Archive for February, 2010

A recent study by scientists at the University of Arizona finds that a much higher percentage of indoor house dust than previously suspected originates outdoors, from a variety of sources including “metals associated with mining operations.”

After entering a residence, inorganic substances present in soil and airborne particles become incorporated into household dusts, which serve as a primary reservoir for such substances … Young children can have elevated contaminant exposures because they exhibit behaviors that increase indirect ingestion by way of hand-to-mouth activities and mouthing of various dust-contaminated objects, and ingest dust at rates that are greater than adults on a body-weight basis … For contaminants such as As [arsenic] and Pb [lead] indirect ingestion often constitutes the principal exposure mechanism for children … and therefore health-risk assessments need to address transport mechanisms that bring contaminants indoors as well as the factors that influence contaminant concentrations on contact surfaces indoors.

This contaminant vector, as a significant source of indoor air pollution, would have to be included in any future reworking of the DEIR as part of Emgold’s application to re-open the Idaho-Maryland Mine.

The following toxic assessment of the Idaho-Maryland Mine site by the California Department of Toxic Substances Control gives a vivid picture of the sort of poisons Nevada County toddlers could be ingesting as they chew on their Lincoln Logs and Tinker Toys:

Since 1956 the site has remained dormant however, the Idaho-Maryland Mine Corporation is currently seeking to re-open the mine. Based upon information that was included in the agreement application, mining waste rock and mine tailings are present throughout much of the property. Results of sampling that has been completed to date indicates that the soil at the site contains lead, arsenic, nickel, and mercury at maximum concentrations of 35,111 milligrams per kilogram (mg/kg), 3010 mg/kg, 2100 mg/kg, and 41 mg/kg, respectively. These concentrations are above background and California hazardous waste levels.

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After I noticed a flurry of credible speculation recently that the gold market is a bubble likely to burst and deflate to below $500/ounce, I got curious about the profitability price point of gold. This article by Liezel Hill on the subject is from Mining Weekly:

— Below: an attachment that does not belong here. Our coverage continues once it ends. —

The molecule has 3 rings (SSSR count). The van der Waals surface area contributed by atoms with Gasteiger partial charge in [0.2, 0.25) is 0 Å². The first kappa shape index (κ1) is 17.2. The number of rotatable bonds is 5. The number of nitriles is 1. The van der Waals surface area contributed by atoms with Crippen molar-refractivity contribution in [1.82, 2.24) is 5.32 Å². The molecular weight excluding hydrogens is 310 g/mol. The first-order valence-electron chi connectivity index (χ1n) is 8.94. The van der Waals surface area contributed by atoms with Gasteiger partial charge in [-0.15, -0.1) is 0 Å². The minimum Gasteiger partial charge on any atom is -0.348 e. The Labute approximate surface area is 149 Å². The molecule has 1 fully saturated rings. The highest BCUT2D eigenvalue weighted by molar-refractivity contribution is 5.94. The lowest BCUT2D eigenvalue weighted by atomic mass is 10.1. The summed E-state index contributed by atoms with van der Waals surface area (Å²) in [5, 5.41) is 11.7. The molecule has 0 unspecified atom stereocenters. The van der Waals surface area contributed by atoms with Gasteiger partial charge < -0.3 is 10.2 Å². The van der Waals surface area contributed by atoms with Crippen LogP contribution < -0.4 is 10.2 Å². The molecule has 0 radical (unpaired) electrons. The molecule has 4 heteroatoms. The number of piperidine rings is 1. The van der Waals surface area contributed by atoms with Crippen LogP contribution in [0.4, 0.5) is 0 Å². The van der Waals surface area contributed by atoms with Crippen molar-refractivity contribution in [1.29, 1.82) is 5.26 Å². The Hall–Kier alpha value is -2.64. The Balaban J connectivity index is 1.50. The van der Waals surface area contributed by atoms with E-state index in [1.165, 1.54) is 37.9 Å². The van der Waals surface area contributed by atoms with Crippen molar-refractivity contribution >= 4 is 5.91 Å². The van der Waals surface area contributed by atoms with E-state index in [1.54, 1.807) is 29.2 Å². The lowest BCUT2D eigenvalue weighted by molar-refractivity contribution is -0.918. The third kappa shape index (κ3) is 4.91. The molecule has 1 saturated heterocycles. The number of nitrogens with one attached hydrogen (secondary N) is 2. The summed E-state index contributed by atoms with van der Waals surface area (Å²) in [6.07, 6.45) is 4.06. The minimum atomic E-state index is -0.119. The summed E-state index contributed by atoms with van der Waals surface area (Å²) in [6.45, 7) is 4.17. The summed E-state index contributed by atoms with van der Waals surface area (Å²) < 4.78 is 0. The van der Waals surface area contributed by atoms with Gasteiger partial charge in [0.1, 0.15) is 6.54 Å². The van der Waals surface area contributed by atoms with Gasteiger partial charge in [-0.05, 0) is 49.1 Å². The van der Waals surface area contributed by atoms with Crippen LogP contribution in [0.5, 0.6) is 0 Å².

What does it cost to produce an ounce of gold?

The short answer is somewhere around $582/oz for “Tier I” producers, which enjoy the advantages of scale, and above $634/oz for “Tier II” producers. Each of these figures would be about $185/oz higher if all costs (general and administrative, exploration, plant and equipment maintenance, capital costs, etc.) are included in the accounting.

Notice that reclamation costs are not factored in at all, an ominous omission likely related to the fact that few mining companies take reclamation seriously, since the bonding requirements and regulatory enforcement of clean-up are so weak (See “Predicting Water Quality Problems at Hardrock Mines,” by Ann Maest and Jim Kuipers).

The Mining Weekly article lists the well-known members of the two tiers:

RBC categorises tier one producers as: Goldcorp, Kinross, Newcrest, Barrick Gold. AngloGold Ashanti, Yamana Gold, Lihir Gold, Newmont, Gold Fields and Harmony Gold.

Tier two producers are Iamgold, Simmer & Jack Mines, Red Back Mining, Randgold Resources,
Eldorado Gold , Agnico-Eagle Mines and Centerra Gold.

Notice that penny-stock company Emgold doesn’t make either of these clubs. Should we assume that its cost per ounce would be even higher than those of the producers mentioned? Above, say, $800/oz?

Some have questioned whether Emgold is seriously in this business, or whether — on the contrary — it is hoping to attract a buyer from a Tier I mining company that has actually mined gold.

What is the significance of the fact that no senior mining company has stepped forward with an offer to buy Emgold?

Could it be that — unlike Emgold — they understand the excessive regulatory and practical impossibility of opening a hardrock mine — with its extraordinary environmental risks — in the heart of a bustling community of over 12,000 people?

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